Freeman Cebu Sports

I am for Electronic Shifting!

ALLEZ - JV Araneta - The Freeman

Since the late 80’s, when I started my love affair with the bicycle, I have been using a mechanical gear.

The first bike I had was a 10-speed, meaning it had 5-cogs at the back and two chainrings at the front. (5x2=10s). It was followed by 12s, a 14s and eventually a 16s. For those serious climbers, they had three chainrings so if you do the math, they’d have more gear ratios than they’ll ever need in their entire life!

There wasn’t really much change until the 16s (we actually call them as 8 speeds) when Shimano introduced index shifting- just move the sifter and when it clicks, you’re on the right gear! Not to be left behind, I tried all the gear ratios bike manufacturers have and believe me, it only made me believe that I rode faster, and my bike looked better. Speaking of sartorial elegance in cycling, even if you are using Catellis or Rapha’s and you are fat, you won’t look fast. The skinny ones look fast!

Last year, I wanted to get a new bike, and I wanted the aero frames with electronic shifters. I wanted SRAM over Shimano and Campagnolo for the reason that their system was wireless. Yes, no wires. The latter still had wires and being the careless person that I am, I don't think they would last long with me.

Electronic shifting isn’t new. The first attempt was made in 1990 by Japanese company SUNTOUR, it was called, “Browning Electronic AccuShift Transmission (SunTour BEAST)”.  According to Wikipedia, it was a “triple crankset system for mountain bikes in which one quarter of the circle is hinged along a radius. During shifting, this segment is pushed sideways by a relay  operated mechanism like a railroad switch and picks up the chain that is currently running on the next cog.”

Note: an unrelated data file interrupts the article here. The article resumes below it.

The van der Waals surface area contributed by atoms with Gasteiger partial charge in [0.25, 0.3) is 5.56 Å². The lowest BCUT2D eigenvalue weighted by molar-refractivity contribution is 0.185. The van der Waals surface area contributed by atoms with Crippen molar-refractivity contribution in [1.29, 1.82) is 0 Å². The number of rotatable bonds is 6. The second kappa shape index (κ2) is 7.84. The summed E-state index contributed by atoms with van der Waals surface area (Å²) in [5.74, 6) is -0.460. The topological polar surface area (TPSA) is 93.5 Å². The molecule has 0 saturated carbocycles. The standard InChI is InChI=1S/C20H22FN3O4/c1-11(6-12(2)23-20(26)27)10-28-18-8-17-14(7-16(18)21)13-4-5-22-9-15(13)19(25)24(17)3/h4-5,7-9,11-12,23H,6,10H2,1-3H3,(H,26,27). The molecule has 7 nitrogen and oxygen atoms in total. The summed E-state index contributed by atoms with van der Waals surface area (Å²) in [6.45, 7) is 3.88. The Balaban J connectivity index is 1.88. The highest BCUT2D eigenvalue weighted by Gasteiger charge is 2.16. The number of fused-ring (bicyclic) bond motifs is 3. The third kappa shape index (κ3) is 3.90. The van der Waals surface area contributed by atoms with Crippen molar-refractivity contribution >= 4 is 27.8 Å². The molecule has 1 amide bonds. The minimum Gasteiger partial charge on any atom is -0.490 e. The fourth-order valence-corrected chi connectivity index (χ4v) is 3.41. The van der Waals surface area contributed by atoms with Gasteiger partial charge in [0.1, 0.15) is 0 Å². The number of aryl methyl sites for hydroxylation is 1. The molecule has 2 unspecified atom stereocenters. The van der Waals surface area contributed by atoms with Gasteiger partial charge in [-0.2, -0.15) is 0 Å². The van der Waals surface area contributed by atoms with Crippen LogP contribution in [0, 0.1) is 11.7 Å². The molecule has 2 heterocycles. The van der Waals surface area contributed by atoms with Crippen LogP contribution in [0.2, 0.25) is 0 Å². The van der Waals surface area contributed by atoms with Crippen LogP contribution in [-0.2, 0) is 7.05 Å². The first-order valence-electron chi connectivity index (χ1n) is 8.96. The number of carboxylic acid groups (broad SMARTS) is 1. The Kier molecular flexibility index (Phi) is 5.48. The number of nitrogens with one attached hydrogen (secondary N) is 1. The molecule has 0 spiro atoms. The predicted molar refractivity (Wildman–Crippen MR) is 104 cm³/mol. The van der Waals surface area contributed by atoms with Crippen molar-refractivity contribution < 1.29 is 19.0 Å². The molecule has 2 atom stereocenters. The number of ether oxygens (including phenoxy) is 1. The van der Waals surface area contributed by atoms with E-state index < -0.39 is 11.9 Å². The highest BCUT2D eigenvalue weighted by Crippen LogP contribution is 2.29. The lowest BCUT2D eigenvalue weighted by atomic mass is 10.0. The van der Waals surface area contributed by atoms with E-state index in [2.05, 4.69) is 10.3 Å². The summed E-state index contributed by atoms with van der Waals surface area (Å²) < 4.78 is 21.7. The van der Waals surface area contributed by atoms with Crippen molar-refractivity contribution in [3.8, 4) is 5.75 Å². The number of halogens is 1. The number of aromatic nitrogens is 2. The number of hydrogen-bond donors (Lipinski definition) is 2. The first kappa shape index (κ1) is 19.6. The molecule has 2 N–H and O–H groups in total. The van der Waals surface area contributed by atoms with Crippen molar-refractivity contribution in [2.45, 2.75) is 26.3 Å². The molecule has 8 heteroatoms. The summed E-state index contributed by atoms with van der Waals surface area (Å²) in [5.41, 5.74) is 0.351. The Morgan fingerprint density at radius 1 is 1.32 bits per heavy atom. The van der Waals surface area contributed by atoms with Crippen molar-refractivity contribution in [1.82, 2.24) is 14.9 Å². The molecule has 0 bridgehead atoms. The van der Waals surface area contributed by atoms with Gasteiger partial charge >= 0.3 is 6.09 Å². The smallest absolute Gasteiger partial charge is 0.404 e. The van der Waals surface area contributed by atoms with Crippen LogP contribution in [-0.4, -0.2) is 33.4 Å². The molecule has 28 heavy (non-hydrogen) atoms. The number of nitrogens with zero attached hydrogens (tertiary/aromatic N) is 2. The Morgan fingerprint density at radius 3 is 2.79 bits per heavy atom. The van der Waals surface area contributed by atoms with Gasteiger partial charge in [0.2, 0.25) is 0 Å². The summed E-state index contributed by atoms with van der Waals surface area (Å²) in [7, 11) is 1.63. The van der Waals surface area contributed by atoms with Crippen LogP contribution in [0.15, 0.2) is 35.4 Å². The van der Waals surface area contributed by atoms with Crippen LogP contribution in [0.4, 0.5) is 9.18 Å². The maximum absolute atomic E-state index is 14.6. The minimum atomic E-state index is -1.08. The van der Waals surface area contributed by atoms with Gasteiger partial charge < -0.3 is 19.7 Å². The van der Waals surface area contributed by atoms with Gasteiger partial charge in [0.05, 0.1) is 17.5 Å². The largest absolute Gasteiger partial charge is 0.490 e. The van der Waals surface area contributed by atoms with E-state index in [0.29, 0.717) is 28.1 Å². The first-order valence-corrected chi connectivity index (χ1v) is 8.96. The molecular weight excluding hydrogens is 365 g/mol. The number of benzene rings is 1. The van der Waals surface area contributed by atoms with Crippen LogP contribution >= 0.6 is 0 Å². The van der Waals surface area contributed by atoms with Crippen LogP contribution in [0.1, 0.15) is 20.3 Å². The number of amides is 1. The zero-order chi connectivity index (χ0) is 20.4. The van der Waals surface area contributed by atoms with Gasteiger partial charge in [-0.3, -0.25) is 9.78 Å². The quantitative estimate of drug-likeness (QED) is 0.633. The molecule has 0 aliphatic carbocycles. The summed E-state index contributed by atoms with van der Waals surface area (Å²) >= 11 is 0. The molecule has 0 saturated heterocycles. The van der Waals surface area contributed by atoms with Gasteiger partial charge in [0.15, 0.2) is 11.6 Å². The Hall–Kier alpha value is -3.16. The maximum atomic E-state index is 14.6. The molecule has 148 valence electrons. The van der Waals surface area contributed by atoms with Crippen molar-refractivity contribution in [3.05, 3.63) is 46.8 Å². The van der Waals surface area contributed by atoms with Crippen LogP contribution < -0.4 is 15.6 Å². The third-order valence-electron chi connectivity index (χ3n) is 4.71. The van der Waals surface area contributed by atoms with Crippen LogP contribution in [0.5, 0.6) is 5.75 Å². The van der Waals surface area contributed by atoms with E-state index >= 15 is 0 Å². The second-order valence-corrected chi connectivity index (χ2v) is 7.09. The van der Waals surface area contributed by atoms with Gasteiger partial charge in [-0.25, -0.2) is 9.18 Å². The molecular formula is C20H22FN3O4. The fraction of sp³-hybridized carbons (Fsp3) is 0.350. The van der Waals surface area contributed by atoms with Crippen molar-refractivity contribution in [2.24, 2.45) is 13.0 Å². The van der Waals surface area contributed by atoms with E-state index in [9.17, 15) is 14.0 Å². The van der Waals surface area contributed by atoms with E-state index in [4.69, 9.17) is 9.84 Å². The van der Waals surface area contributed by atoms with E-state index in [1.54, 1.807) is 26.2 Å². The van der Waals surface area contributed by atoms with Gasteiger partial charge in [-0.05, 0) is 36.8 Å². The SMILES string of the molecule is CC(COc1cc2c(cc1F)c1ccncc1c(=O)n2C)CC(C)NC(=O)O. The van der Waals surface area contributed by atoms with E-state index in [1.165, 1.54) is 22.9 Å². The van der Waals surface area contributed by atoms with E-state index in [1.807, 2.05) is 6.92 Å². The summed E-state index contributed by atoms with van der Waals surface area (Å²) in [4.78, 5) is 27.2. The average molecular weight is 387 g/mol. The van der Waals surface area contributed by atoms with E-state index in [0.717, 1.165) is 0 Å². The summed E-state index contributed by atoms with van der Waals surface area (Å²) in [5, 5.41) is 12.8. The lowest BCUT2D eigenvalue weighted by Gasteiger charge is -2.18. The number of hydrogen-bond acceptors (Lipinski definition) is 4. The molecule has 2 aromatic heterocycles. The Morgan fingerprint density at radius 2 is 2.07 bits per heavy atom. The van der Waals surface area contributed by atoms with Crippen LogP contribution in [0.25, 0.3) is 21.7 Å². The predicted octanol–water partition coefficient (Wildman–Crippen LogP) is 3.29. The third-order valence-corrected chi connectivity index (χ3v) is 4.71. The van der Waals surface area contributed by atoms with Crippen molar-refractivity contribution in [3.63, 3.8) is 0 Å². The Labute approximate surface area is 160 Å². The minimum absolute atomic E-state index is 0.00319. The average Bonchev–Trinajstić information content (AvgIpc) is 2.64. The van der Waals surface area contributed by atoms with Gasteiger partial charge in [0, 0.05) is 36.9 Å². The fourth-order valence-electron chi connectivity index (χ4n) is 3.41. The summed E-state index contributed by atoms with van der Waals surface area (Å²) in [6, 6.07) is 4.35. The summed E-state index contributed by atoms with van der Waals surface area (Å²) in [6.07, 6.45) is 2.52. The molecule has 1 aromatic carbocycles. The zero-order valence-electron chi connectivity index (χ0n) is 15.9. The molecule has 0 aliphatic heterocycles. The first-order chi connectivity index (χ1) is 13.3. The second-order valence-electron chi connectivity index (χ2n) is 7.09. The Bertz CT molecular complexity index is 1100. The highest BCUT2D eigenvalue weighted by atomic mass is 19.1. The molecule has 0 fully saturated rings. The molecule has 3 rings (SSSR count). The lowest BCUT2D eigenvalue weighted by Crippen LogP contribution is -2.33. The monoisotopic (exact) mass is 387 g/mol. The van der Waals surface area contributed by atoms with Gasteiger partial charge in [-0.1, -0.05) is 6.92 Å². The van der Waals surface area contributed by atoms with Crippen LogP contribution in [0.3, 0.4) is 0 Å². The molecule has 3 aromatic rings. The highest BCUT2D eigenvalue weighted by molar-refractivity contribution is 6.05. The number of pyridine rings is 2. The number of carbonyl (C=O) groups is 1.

Two years later, the French company MAVIC developed ZAP and this eventually was used by Chris Boardman during the 1992 Tour de France as a prototype, but it wasn’t sold commercially. . But it wasn’t a commercial success. In 1999, they tried again with MEKTRONIK  but it was discontinued due to reliability issues.

In the 2000, Shimano and Campy tried out versions of electronic gears and released the same product around the same time 10 years later. While both were very expensive, Shimano’s version turned out to be better and a success financially versus Campagnolo. When I asked an option from a friend why, he said, “will you buy Italian gadgets over Japanese made ones?” That was a clincher for me.

Yet, I didn’t want to buy a drivetrain with wires. Then in 2015, SRAM, a player who was always behind the shadow of Campy and Shimano introduced the first wireless system. The product just seemed to work and if there were any issues, it really was not that big to turn off potential buyers.

    And so, when I was ready for the new bike, I decided to get it decked with a 12-s SRAM drivetrain. I know it's a bit expensive but at my age, I want them. And so, I’m never going back to the mechanic system. SRAM is too convenient, too worrisome-free, too perfect to stop using. With the same principles trickling down to the lower models, I'm sure that in the next 10 years, mechanical drivetrains will be a thing for the retro hunters.

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